The 20 Most Important Training Lessons I’ve Learned, Part 1

This year marks the twentieth year of personal training, and while it hasn’t always been full-time, there hasn’t been a time during this period that I haven’t had at least some clients to hold my hand in, and in my opinion, most of the learning comes from mistakes and I’ve made many – so many mistakes that one could write an article about them. The following are the first ten lessons I learned from my twenty years of training. (Read part two for lessons eleven through twenty.)

Training lessons 1 to 10

1. Nobody knows everything.

People like to have faith. We like to believe that for every problem we have, there is a single underlying answer, be it financial, religious, or health. But training is not black or white, and no single thing or person is the solution for everyone. Paul Chek had some great ideas, but there were also problems. Charles Poliquin is also incredibly smart, but misses a lot. The same goes for Boyle, Cosgrove, De Franco, Cook, Tsatsouline, King, Tate, and Francis. But one of the things that sets these men apart from many of their contemporaries is that they recognize the gaps in their understanding and try to fix them. Mike Boyle and Pavel Tsatsouline in particular have always impressed me with their uncompromising advance and their efforts to improve an already very stable methodology. A good education is a mixture of many topics – don’t limit yourself to one ideology.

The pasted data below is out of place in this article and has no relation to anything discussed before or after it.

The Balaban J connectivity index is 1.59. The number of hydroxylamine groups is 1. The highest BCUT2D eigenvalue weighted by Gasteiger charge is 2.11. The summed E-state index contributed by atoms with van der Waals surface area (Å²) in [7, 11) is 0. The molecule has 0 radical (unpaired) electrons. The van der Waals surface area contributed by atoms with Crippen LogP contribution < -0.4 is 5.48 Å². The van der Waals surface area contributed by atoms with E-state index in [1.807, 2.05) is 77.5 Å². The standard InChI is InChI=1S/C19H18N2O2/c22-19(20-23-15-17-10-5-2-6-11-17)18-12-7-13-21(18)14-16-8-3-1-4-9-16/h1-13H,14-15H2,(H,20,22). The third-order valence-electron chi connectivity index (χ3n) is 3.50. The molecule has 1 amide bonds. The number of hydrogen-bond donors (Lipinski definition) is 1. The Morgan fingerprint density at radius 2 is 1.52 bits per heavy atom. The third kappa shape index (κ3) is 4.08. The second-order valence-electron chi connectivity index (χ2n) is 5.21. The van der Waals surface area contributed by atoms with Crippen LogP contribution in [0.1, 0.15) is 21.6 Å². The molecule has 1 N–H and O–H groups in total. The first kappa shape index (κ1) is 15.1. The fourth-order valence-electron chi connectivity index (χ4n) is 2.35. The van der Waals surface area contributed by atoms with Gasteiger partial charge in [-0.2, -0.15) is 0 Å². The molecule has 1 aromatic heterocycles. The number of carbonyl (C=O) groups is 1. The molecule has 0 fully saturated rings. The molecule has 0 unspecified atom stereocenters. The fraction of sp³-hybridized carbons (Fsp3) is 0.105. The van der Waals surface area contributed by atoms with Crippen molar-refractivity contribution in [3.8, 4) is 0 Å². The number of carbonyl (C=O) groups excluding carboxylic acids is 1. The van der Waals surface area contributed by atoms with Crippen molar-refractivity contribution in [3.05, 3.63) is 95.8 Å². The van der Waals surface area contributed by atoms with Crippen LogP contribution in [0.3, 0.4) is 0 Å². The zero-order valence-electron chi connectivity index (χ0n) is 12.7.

2. Don’t just have a hammer.

When you need to fix a car, you need a large tool kit. One of the problems people have is they tend to get attached to a single topic or person. Taking the RKC as an example, there are many awesome kettlebell instructors out there, but if you remove them from their only tool, they are lost. I have to quote Alwyn Cosgrove here: “I’m not a kettlebell type or a body weight type. I’m a result type. ”Choose the right tool to get the job done as quickly as possible.